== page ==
Children are not items on an assembly line that are all exactly alike. They each have strengths and weaknesses and learning styles. The strength of homeschooling is in its individualization. We don't have to force a round peg into a square hole. Our children don't have to acquire a skill during the month or year that the teaching objectives require it. A child that would be on Ritalin or in a special class at "school" is perfectly able to learn at home with a program that suits his/her needs. This is true freedom in education and once you taste it, and see how your children thrive, and how the family can be home-centered and family-centered and learn together, traditional school just doesn't measure up.

Homeschool Phonics and Reading

So just like you taught your kids to speak (with very little effort), teaching them to read can be just as easy. You work it into your day. It's nice to have some scheduled time each day for phonics lessons and Mom reading aloud time, but by bring the phonics into everyday life makes it come alive.  Besides doing some basic phonics regularly with your child, ask your child to look out for words or letters in words that he can read. When your child discovers that he can sound some words out or that he knows what the letter sounds like, he will happily tell you what he can read. Your response should encourage him to keep looking and learning. Your happy praise will help him feel  successful and confident.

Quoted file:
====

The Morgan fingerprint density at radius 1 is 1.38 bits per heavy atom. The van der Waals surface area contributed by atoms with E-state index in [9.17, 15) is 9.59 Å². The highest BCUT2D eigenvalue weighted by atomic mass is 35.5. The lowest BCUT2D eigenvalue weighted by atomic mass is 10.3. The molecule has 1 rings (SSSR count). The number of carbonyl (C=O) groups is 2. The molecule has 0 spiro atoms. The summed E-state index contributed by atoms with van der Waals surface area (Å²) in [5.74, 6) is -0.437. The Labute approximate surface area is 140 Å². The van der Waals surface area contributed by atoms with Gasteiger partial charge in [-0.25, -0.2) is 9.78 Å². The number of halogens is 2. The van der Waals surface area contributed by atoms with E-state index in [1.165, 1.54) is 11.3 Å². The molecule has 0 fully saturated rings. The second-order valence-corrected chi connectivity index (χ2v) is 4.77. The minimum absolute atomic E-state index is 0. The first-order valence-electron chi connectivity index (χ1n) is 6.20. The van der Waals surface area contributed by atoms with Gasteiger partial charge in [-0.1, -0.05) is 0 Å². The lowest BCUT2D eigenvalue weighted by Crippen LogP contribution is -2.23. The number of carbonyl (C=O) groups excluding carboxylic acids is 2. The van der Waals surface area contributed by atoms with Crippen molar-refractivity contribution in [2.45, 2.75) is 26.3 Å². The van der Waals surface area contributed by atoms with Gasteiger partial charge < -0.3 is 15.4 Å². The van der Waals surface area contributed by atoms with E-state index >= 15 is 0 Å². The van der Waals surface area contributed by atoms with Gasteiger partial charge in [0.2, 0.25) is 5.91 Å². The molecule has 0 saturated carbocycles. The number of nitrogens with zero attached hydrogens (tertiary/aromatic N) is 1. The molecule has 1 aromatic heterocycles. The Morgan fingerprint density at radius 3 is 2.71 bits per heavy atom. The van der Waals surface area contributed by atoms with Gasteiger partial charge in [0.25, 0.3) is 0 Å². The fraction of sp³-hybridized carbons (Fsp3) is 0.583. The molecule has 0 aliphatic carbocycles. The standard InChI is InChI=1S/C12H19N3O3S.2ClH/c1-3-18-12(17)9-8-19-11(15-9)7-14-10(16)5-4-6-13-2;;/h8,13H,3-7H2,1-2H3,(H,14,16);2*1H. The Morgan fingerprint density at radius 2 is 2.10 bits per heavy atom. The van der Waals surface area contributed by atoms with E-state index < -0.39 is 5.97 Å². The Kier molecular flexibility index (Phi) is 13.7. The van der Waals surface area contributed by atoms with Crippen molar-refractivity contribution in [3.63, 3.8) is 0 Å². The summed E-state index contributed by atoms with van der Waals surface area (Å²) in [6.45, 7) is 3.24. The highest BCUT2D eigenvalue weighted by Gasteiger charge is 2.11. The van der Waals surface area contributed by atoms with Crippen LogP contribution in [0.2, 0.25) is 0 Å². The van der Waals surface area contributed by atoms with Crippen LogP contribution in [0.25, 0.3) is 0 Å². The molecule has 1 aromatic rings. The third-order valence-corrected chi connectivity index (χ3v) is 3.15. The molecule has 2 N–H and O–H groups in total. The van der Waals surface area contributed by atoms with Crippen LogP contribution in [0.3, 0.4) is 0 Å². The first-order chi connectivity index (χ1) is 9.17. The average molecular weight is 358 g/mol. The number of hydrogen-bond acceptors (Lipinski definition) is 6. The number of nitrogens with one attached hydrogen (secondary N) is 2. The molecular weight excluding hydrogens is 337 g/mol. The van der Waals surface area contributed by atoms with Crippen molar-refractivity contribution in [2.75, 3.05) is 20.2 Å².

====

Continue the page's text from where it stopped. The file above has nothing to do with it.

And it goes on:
As you continue to teach letter sounds and short beginner words, try this:  When you read aloud to your child, ask him to read a word or sentence, now and then, as you read to him. Choose words or passages for him to read that will give him success in reading. Don't choose anything too difficult. If a child is having trouble with reading, ask him to read some parts of a book that is familiar because it has been read aloud many times. This can help a child make a good connection with the written word while he experiences some success in reading parts of the familiar story.